16 Empirical results Table 5 DCC model estimated results among GCC stock returns 16

17 17 Empirical results Table 5 DCC model estimated results among GCC stock returns

18 Empirical results Panel A Shows that GCC stock returns exhibit approximately low to medium positive correlations ranging from 0.16 to 0.48, with the exception of Abu Dhabi and Dubai markets which display the highest conditional correlation of In addition, we observe that GCC stock markets' correlation with the Dubai stock market is positively higher in magnitude than that in any other market of the region Panel B When controlling for extreme events, the correlations are now lower than in the previous case. In addition, the persistence of shocks to correlations (+) are relatively moderate, and it is slightly lower when the dummies are included in the DCC estimated equation. 18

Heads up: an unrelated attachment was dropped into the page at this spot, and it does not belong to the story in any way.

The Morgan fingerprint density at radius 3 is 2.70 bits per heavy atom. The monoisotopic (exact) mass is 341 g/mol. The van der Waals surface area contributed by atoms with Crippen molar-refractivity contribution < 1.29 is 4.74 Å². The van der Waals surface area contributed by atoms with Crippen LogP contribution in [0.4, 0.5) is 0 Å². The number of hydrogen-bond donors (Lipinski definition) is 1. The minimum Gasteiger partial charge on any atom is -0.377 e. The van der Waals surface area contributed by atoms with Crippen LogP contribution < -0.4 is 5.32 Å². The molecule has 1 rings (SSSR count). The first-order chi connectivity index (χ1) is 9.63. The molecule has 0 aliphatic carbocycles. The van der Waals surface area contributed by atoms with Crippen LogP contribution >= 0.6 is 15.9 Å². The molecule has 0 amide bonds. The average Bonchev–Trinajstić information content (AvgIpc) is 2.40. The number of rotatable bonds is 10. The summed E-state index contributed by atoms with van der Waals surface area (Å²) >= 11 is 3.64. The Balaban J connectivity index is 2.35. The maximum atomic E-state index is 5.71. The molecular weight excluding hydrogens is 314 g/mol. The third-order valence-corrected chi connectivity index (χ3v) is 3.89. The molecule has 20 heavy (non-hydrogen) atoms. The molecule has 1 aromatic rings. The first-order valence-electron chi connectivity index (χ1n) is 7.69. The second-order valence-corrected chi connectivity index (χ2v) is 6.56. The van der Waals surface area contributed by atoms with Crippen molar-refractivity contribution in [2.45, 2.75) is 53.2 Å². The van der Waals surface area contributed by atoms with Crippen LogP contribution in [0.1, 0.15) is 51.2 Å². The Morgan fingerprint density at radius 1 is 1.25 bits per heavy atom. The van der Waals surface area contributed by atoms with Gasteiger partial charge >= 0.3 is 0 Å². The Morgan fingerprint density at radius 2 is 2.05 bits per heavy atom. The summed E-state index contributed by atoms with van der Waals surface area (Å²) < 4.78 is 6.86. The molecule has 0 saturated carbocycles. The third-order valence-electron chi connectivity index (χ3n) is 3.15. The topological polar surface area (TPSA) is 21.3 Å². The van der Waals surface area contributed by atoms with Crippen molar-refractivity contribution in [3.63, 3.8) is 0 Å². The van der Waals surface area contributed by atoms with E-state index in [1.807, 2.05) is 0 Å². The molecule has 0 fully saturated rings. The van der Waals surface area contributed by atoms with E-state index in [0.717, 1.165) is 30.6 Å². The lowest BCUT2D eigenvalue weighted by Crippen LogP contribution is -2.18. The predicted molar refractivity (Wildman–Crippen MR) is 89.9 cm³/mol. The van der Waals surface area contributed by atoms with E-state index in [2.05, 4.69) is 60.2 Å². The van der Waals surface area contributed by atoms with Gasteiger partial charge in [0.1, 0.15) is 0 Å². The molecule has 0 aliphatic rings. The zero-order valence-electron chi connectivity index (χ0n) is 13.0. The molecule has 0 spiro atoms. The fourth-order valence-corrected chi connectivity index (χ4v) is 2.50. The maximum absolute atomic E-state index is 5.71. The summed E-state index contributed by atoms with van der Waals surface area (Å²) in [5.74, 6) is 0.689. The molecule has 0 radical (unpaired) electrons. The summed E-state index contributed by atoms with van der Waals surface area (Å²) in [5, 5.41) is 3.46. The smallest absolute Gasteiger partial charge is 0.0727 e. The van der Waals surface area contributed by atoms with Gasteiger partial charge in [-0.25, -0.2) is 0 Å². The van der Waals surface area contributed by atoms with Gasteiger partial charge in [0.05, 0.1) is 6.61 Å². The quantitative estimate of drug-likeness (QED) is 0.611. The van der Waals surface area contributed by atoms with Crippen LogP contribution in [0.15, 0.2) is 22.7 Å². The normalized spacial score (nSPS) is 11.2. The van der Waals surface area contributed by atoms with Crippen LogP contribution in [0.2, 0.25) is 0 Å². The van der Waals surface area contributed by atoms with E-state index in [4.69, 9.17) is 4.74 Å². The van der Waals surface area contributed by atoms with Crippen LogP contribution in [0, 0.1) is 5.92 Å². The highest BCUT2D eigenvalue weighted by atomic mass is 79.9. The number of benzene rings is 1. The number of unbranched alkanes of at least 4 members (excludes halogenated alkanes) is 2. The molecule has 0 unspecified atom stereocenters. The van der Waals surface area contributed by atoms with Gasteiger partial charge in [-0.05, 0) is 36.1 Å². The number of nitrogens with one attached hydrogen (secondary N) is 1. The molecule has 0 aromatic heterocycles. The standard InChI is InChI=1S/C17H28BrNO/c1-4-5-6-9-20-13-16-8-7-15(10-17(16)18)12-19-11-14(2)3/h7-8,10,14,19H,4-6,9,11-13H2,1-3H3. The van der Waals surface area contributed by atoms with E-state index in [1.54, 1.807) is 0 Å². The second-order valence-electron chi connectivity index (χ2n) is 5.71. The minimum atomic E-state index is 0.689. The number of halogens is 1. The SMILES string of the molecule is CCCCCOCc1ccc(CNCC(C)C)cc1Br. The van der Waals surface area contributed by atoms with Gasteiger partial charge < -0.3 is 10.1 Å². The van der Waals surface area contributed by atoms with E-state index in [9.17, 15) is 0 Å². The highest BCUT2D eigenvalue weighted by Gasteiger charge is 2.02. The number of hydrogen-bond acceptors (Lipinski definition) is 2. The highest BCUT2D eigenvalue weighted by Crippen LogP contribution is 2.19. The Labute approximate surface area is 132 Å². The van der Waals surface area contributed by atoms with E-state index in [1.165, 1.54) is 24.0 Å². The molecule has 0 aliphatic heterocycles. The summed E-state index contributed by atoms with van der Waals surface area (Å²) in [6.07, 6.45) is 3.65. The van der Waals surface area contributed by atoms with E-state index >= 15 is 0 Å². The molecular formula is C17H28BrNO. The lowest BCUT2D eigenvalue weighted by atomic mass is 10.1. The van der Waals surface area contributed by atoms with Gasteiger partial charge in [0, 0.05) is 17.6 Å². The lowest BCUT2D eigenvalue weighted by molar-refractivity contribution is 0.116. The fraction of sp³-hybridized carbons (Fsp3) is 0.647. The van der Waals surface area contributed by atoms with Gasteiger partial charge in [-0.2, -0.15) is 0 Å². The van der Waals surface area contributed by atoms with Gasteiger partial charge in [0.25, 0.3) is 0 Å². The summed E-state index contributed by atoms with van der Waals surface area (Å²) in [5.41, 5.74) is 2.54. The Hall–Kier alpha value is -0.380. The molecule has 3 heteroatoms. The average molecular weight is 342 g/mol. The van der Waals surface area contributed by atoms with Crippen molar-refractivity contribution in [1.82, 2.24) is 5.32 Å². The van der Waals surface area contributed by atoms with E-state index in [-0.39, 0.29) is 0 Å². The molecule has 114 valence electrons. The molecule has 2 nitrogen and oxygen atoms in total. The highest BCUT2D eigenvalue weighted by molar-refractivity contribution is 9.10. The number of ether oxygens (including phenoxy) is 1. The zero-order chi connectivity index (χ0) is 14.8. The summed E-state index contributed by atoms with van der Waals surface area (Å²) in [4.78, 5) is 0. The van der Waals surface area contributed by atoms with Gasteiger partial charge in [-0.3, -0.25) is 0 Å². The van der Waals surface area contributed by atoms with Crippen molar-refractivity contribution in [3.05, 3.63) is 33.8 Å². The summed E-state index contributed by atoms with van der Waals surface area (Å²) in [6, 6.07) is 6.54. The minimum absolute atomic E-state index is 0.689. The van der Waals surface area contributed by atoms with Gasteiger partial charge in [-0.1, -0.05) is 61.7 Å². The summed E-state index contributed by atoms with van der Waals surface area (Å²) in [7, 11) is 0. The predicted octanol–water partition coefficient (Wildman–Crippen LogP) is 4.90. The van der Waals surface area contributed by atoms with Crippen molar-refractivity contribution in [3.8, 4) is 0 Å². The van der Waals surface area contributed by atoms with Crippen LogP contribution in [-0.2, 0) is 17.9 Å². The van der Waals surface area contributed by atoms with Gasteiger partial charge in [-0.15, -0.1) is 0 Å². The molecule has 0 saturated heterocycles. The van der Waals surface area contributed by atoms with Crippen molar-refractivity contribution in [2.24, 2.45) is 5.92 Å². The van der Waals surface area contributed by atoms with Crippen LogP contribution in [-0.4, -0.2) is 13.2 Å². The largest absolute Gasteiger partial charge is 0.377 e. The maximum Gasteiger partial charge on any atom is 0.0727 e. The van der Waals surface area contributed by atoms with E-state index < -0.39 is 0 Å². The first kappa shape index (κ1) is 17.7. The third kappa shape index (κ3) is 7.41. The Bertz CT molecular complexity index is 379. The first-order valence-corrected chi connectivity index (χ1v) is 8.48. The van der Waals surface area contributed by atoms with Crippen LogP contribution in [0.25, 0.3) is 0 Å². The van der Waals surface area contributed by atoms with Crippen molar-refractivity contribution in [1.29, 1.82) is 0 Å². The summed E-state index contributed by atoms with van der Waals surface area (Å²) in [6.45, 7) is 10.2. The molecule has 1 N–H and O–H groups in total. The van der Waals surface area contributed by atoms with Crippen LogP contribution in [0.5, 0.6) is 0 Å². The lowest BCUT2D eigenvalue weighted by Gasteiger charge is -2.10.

19 Figure 2 Dynamic correlations among selected GCC stock markets 19

20 Results Implication The results have important economic and financial implications. The low correlations among some of the GCC equity return indices may be an important signal for those investors who want to maximize their profit Investor should be aware of the uncertainty which features these markets given the negative impact that the oil shocks may play. The risk managers should be fully aware of the fact that these markets are not safe from oil shocks 20

21 Conclusion The findings indicate that only four GCC equity indices, Dubai, Oman, Qatar, and Saudi Arabia, display asymmetric movements with the oil market with downward co-movements are more frequent than upward co-movements. All the stock indices considered are positively correlated and exhibit time-dependent movements, especially during the global crisis period. However, the correlation is rather low for some of the stock markets 21